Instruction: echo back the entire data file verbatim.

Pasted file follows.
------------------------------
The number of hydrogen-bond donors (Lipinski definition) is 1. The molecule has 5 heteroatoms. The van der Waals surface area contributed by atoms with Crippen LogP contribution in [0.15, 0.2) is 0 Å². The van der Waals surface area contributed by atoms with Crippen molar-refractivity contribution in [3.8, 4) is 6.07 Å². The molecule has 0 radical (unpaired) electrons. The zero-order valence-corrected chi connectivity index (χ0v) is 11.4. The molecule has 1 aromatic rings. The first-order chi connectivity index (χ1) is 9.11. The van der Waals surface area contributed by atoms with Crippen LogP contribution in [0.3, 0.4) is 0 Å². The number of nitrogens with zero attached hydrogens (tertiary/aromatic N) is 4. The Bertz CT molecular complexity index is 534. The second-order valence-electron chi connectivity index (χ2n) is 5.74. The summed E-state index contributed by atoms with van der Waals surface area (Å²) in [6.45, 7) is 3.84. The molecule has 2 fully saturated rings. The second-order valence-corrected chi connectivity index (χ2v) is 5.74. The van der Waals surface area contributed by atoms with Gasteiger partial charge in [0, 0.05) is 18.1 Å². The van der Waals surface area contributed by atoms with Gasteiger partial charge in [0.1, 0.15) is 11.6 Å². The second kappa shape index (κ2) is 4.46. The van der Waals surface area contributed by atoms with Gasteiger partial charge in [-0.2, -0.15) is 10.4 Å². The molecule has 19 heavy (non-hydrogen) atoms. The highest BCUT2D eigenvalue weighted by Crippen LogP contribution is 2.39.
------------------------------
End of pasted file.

The number of hydrogen-bond donors (Lipinski definition) is 1. The molecule has 5 heteroatoms. The van der Waals surface area contributed by atoms with Crippen LogP contribution in [0.15, 0.2) is 0 Å². The van der Waals surface area contributed by atoms with Crippen molar-refractivity contribution in [3.8, 4) is 6.07 Å². The molecule has 0 radical (unpaired) electrons. The zero-order valence-corrected chi connectivity index (χ0v) is 11.4. The molecule has 1 aromatic rings. The first-order chi connectivity index (χ1) is 9.11. The van der Waals surface area contributed by atoms with Crippen LogP contribution in [0.3, 0.4) is 0 Å². The number of nitrogens with zero attached hydrogens (tertiary/aromatic N) is 4. The Bertz CT molecular complexity index is 534. The second-order valence-electron chi connectivity index (χ2n) is 5.74. The summed E-state index contributed by atoms with van der Waals surface area (Å²) in [6.45, 7) is 3.84. The molecule has 2 fully saturated rings. The second-order valence-corrected chi connectivity index (χ2v) is 5.74. The van der Waals surface area contributed by atoms with Gasteiger partial charge in [0, 0.05) is 18.1 Å². The van der Waals surface area contributed by atoms with Gasteiger partial charge in [0.1, 0.15) is 11.6 Å². The second kappa shape index (κ2) is 4.46. The van der Waals surface area contributed by atoms with Gasteiger partial charge in [-0.2, -0.15) is 10.4 Å². The molecule has 19 heavy (non-hydrogen) atoms. The highest BCUT2D eigenvalue weighted by Crippen LogP contribution is 2.39.